Wednesday, July 18, 2012

Olympics :Brief History of the modern Games - 1960 Rome



The Games of the XVII Olympiad (1960 Summer Olympics), were held in Rome, Italy. A total of 84 nations were represented including Suriname, but its solitary athlete withdrew from competition, leaving a total of 83 nations to compete with approximately 5,000 athletes. An Olympic Stadium and a Sports Palace were built for the Games, but several ancient sites were also restored and used as venues.



The Basilica of Maxentius hosted the wrestling competition. The Baths of Caracalla provided the site of the gymnastic events. The marathon was run along the Appian Way and ended under the Arch of Constantine.



These were the first Olympics to be fully covered by television. Eurovision provided live television broadcasts throughout Europe. The CBS paid $US 394,000 for the right to broadcast the Games in the United States. Taped footage of the Games was flown to New York City at the end of each day and broadcast on the CBS television network in the United States. In addition the Olympics were telecast for the first time in Canada (on CBC Television) and in Mexico (through the networks of Telesistema Mexicano). South Africa appeared in the Olympic arena for the last time under its apartheid regime and it was not allowed to return until 1992, after the abandonment of apartheid and during the transition to majority rule.



There was sponsorship at the games. Armin Hary (Germany) won the 100 metres in an Olympic record time of 10.2 seconds. He accepted payments from rival footwear makers and outraged his duped sponsors by wearing Puma shoes for the race, changing into an Adidas pair to mount the medals stand. This was an unprecedented overt display of play for pay. American weightlifters discreetly pocketed under-the-table loans and bonuses from a dumb-bell company.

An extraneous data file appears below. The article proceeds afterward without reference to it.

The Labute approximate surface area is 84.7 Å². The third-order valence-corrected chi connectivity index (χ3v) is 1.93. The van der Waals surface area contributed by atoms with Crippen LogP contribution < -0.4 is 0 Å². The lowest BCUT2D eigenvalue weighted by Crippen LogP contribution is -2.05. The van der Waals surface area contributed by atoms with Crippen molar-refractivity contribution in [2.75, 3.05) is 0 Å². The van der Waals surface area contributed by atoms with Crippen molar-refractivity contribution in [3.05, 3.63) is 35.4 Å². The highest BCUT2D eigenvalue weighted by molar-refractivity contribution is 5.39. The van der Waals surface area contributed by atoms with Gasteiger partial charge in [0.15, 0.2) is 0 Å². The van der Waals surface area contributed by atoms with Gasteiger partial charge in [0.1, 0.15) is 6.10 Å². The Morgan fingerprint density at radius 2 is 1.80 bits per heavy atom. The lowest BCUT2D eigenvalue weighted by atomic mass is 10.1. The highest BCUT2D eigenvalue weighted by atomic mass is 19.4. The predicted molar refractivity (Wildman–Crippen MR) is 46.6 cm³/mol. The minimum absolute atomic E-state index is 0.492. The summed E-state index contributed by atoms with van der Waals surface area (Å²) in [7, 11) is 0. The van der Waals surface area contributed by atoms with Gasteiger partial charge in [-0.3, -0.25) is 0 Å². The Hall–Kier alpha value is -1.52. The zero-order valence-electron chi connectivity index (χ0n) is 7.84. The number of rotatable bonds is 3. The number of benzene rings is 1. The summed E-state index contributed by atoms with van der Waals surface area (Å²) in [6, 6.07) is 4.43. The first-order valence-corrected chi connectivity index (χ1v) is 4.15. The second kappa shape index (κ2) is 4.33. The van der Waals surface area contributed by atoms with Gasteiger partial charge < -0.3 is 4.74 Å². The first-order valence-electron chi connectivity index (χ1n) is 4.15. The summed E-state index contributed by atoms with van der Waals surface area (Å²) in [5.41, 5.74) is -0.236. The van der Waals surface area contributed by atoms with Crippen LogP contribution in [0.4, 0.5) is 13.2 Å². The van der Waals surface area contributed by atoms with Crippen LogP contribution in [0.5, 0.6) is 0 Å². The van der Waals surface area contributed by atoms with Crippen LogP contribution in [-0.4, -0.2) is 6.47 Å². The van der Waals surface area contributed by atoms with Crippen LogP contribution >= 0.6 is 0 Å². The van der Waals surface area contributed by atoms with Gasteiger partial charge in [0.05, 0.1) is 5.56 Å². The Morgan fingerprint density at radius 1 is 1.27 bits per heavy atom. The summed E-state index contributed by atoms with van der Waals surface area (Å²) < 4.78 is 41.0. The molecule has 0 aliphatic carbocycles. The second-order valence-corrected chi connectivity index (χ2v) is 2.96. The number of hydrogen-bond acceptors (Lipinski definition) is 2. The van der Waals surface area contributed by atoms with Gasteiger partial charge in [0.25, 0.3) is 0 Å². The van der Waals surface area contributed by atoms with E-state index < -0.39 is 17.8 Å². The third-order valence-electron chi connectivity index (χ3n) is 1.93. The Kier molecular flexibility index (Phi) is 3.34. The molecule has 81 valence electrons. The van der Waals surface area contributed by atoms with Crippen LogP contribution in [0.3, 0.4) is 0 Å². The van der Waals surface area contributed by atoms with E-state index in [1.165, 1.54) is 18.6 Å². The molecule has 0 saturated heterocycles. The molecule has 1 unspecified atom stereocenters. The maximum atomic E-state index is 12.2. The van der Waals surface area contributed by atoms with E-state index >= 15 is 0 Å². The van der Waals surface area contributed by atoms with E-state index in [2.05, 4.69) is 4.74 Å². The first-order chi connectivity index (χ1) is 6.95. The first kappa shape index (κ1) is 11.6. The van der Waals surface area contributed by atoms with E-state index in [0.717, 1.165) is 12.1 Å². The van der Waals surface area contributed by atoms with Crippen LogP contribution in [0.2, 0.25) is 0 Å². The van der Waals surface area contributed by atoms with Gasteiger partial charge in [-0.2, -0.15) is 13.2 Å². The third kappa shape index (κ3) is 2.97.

Women’s athletics were dominated by American sprinter Wilma Rudolph, who won three gold medals. Wilma was acclaimed "the fastest woman in the world," yet unbeknown to many she suffered polio as a child.



Australian athlete Herb Elliott won the men's 1500 meters in one of the most dominating performances in Olympic history.



Abebe Bikila (Ethiopia) ran barefooted in the marathon. He was a late replacement for an injured team-mate. The long distance runner arrived in Rome with one pair of running shoes but they were ruined in training. His replacements caused blisters so he decided to compete barefoot. The soles of his feet were toughened by miles of shoeless training on the high Ethiopian plains. The athletes followed Mussolini's triumphant thoroughfare past the Coliseum, the Palatine Hill and the Circus Maximus. Finishing in 2hr 15min 16sec, Bikila shattered the Olympic record and set a new world best, before dancing a jig of joy beneath the Arch of Constantine where many of his rivals simply collapsed. Abebe's time was 2hr 15min 16.2sec, which was 7min 47sec better than Emil Zatopek's Olympic record.









United States athlete Cassius Clay (aka Muhammad Ali), won a gold medal in light heavyweight.



Soviet gymnasts won 15 of 16 possible medals in women's gymnastics and in sailing both he future Constantine II, King of Greece, won his country a gold in sailing Dragon Class.



Danish cyclist Knud Enemark Jensen (23) collapsed during his race under the influence of Roniacol and later died in the hospital from a fractured skull. It was the second time an athlete died in competition at the Olympics, after the death of Portuguese marathon runner Francisco Lázaro at the 1912 Summer Olympics.



Reviewed 10/03/2016

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